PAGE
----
It may or may not surprise you to learn that I am obsessed with lists - list reading, list making, list following. Now, almost half way through my time in India, I am starting to think about cheeseburgers and going for bike rides outside. However, nothing gets me more excited to return to DC than this exhibit that opened at the Smithsonian this month: Lists: To-Dos, Illustrated Inventories, Collected Thoughts, and Other Artists’ Enumerations. In the words of my friend Jackson (who was an impetus behind Alibytes) “like whoa!”
In case you think I must be joking (who could seriously get that excited about lists?), read below for a list that has been developing over the last few weeks.
- Ceiling fans: Though it’s not the most southern city, Hyderabad is said to one of the hottest cities in India and I’ve only gotten a flavor of it so far. In about a month when “summer” starts - it’s been an 80+ degree winter so far for sake of comparison - it will regularly be above 100 degrees. I definitely love ceiling fans in the U.S. but I really celebrate them here. I am not sure how I’d get through the day without them.
- Raisins: I have never realized what a universal, nutritious and pretty safe food raisins are. I have them in my muesli and yogurt in the morning, mixed with nuts with my lunch and with my vegetables for dinner. They can be eaten sweet or salty, alone or mixed with a wide variety of foods and taken anywhere requiring no special care or refrigeration.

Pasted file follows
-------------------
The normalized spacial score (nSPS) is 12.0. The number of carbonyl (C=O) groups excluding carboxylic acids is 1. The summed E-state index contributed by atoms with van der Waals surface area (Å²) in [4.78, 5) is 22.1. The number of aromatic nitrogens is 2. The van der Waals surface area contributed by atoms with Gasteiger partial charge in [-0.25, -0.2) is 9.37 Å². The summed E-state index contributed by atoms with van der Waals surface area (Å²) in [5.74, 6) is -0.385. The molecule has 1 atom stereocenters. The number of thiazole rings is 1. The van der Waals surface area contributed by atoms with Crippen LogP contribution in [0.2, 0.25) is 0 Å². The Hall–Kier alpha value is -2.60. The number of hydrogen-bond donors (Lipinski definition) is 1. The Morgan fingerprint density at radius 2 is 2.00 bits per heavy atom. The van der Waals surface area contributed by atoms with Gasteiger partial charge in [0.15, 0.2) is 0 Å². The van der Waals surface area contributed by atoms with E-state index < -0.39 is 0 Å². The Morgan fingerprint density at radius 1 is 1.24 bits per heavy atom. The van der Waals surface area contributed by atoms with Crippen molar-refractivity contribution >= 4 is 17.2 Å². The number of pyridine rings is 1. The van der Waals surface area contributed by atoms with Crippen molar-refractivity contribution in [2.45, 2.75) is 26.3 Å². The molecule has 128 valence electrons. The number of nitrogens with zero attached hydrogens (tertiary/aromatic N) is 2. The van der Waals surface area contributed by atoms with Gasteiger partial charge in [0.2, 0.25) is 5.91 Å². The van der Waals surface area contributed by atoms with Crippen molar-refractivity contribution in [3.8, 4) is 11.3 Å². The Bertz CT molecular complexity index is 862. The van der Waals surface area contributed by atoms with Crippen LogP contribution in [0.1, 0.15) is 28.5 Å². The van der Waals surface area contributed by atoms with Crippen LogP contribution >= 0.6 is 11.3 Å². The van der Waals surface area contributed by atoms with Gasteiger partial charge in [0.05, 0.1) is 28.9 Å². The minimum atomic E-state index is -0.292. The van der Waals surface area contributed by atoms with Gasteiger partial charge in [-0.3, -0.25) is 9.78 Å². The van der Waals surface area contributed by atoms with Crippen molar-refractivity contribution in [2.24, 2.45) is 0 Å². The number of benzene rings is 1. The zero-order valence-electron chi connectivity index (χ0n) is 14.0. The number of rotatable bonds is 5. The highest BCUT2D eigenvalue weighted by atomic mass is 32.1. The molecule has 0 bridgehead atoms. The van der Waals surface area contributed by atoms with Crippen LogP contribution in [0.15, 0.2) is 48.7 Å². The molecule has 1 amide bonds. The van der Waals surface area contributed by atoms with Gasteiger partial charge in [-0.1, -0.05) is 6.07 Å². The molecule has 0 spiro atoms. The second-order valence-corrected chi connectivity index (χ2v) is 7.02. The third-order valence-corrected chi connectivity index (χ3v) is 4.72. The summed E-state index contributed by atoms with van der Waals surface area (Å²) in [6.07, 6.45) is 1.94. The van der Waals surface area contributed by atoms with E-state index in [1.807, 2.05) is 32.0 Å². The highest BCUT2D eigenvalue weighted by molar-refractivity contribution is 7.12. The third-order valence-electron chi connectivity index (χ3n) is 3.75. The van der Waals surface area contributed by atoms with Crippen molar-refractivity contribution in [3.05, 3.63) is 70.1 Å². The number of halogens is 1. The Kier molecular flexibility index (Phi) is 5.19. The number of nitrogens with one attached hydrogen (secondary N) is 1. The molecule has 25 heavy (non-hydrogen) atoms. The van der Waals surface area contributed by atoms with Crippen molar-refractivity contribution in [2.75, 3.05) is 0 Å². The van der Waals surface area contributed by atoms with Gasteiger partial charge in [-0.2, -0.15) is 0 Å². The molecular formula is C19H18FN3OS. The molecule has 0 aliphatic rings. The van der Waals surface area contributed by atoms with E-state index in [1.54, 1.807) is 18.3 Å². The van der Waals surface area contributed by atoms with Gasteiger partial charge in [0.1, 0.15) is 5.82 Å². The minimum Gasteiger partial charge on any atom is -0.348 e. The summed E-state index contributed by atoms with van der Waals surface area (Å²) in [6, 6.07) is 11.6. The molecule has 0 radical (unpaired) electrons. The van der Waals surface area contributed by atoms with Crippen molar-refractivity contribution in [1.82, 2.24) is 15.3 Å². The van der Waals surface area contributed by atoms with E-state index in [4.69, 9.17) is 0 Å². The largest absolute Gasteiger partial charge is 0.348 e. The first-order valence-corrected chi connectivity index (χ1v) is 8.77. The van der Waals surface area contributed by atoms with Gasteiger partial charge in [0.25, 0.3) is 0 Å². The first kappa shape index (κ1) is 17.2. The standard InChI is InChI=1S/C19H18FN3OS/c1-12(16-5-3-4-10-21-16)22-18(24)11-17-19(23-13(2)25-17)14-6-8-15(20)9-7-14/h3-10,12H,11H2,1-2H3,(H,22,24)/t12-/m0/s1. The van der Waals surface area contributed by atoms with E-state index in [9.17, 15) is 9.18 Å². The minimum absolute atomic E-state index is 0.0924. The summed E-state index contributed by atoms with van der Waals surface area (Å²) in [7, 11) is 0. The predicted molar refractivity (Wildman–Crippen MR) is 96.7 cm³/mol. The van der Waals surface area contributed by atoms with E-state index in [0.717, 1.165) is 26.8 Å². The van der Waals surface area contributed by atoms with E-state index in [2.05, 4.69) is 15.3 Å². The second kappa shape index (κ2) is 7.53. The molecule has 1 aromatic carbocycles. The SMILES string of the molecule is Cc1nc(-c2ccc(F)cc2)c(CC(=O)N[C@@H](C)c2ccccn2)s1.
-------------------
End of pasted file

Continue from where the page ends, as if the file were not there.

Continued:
- A good driver: Some people say that Indians are terrible drivers. On the contrary, I think they are amazing. A friend pointed out that driving here is like being in a real life video game - with objects and people jumping in the way, cars swerving following no lines on the road and optionally following traffic laws. Yet, there are relatively few accidents given these circumstances. Though I can barely cross the street alone (when I go in the field with my colleague who is about 5′0″ and 90 pounds, I have to hold her hand), when I get into an auto in the middle of rush hour, I feel quite safe.
- Pooping: I’m sorry to be crude, but in the spirit of honesty it must be shared - and if you’ve spent time in a developing country I’m sure you know exactly what I mean. Western immune systems are not typically prepared to handle the bacteria which is so prevalent here, including in water. Getting through another day without a case of traveler’s diarrhea (TD) or food poisoning is something to celebrate in a small way.
- Stationary bikes: Each morning I get up at 7:15 to go to the gym so that I can enjoy delicious biryani and roti with slightly less guilt (and impact on the way my clothes fit). There’s a great walking park about 25 minutes from my house but it’s open only from 5am-8am and then 5pm-9pm, even on the weekends. This, combined with the 1980s era toe touching “fitness” routines that go on at the gym each morning, suggest to me that exercise is for people who can’t afford to ride in a vehicle to get where they are going.
- Shade: On Saturday, GreenMango celebrated its 2nd anniversary at a Wildlife Sanctuary about 2.5 hours from Hyderabad. The experience is a another story (there was literally one diseased looking dear that we could pet) but one tid bit is that after 4km of walking with absolutely no trees big enough to shade even a bit of the trail, my colleague Ananth looks at my arms making a face as if he smelled something bad and said “you have a rash.” “Ahh, no that’s just a sun burn. It’s normal.” I’ve learned in these 7 weeks that sitting in the shade is in fact cooler than being in the sun.
- A good vegetable peeler: I didn’t realize the clear trend here until I’m now at the last one - staying cool and staying healthy. When I traveled to India in 2008, the mantra was “as long as it’s well cooked” but living here for longer than a few weeks, it’s not sustainable to avoid raw fruits and vegetables, even with going to a gym each morning. A good peeler (which my roommate brought back from a trip to Australia actually) saves much time peeling carrots and apples - two of my staple foods here.